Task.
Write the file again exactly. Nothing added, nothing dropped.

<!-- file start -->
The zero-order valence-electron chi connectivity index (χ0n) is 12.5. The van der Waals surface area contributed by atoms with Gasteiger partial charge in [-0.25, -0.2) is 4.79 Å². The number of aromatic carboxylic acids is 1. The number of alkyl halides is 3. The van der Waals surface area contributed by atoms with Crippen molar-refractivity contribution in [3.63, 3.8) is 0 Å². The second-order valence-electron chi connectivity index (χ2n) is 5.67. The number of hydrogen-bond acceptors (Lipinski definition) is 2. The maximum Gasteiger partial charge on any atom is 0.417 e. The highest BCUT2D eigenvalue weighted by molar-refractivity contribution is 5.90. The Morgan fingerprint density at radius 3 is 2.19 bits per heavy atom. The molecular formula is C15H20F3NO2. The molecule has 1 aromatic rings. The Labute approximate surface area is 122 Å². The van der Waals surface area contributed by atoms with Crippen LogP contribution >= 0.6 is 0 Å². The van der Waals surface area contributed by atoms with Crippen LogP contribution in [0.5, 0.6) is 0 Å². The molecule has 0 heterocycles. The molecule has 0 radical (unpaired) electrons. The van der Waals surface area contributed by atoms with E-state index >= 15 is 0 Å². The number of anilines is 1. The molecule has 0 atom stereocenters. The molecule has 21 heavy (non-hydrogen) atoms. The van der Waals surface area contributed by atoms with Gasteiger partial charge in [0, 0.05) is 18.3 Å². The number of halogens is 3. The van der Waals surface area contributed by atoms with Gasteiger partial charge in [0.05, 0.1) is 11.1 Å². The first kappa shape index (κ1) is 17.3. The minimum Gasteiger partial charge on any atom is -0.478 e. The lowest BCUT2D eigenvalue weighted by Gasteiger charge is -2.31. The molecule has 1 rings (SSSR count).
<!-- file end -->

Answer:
The zero-order valence-electron chi connectivity index (χ0n) is 12.5. The van der Waals surface area contributed by atoms with Gasteiger partial charge in [-0.25, -0.2) is 4.79 Å². The number of aromatic carboxylic acids is 1. The number of alkyl halides is 3. The van der Waals surface area contributed by atoms with Crippen molar-refractivity contribution in [3.63, 3.8) is 0 Å². The second-order valence-electron chi connectivity index (χ2n) is 5.67. The number of hydrogen-bond acceptors (Lipinski definition) is 2. The maximum Gasteiger partial charge on any atom is 0.417 e. The highest BCUT2D eigenvalue weighted by molar-refractivity contribution is 5.90. The Morgan fingerprint density at radius 3 is 2.19 bits per heavy atom. The molecular formula is C15H20F3NO2. The molecule has 1 aromatic rings. The Labute approximate surface area is 122 Å². The van der Waals surface area contributed by atoms with Crippen LogP contribution >= 0.6 is 0 Å². The van der Waals surface area contributed by atoms with Crippen LogP contribution in [0.5, 0.6) is 0 Å². The molecule has 0 heterocycles. The molecule has 0 radical (unpaired) electrons. The van der Waals surface area contributed by atoms with E-state index >= 15 is 0 Å². The number of anilines is 1. The molecule has 0 atom stereocenters. The molecule has 21 heavy (non-hydrogen) atoms. The van der Waals surface area contributed by atoms with Gasteiger partial charge in [0, 0.05) is 18.3 Å². The number of halogens is 3. The van der Waals surface area contributed by atoms with Gasteiger partial charge in [0.05, 0.1) is 11.1 Å². The first kappa shape index (κ1) is 17.3. The minimum Gasteiger partial charge on any atom is -0.478 e. The lowest BCUT2D eigenvalue weighted by Gasteiger charge is -2.31. The molecule has 1 rings (SSSR count).